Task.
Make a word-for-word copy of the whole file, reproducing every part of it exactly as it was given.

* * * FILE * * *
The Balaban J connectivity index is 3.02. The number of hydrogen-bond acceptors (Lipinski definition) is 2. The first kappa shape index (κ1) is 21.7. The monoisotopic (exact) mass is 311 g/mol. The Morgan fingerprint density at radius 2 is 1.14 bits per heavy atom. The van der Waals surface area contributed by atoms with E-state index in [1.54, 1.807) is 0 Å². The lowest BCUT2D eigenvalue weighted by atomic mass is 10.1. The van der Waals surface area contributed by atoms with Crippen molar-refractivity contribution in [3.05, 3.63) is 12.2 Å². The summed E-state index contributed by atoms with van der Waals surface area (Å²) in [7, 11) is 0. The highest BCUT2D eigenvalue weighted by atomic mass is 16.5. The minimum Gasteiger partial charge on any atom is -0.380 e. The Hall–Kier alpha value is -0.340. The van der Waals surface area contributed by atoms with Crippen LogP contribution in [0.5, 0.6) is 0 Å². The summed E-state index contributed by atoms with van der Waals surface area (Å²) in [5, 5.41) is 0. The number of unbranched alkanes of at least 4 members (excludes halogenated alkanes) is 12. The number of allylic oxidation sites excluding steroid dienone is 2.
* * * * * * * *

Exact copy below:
The Balaban J connectivity index is 3.02. The number of hydrogen-bond acceptors (Lipinski definition) is 2. The first kappa shape index (κ1) is 21.7. The monoisotopic (exact) mass is 311 g/mol. The Morgan fingerprint density at radius 2 is 1.14 bits per heavy atom. The van der Waals surface area contributed by atoms with E-state index in [1.54, 1.807) is 0 Å². The lowest BCUT2D eigenvalue weighted by atomic mass is 10.1. The van der Waals surface area contributed by atoms with Crippen molar-refractivity contribution in [3.05, 3.63) is 12.2 Å². The summed E-state index contributed by atoms with van der Waals surface area (Å²) in [7, 11) is 0. The highest BCUT2D eigenvalue weighted by atomic mass is 16.5. The minimum Gasteiger partial charge on any atom is -0.380 e. The Hall–Kier alpha value is -0.340. The van der Waals surface area contributed by atoms with Crippen LogP contribution in [0.5, 0.6) is 0 Å². The summed E-state index contributed by atoms with van der Waals surface area (Å²) in [5, 5.41) is 0. The number of unbranched alkanes of at least 4 members (excludes halogenated alkanes) is 12. The number of allylic oxidation sites excluding steroid dienone is 2.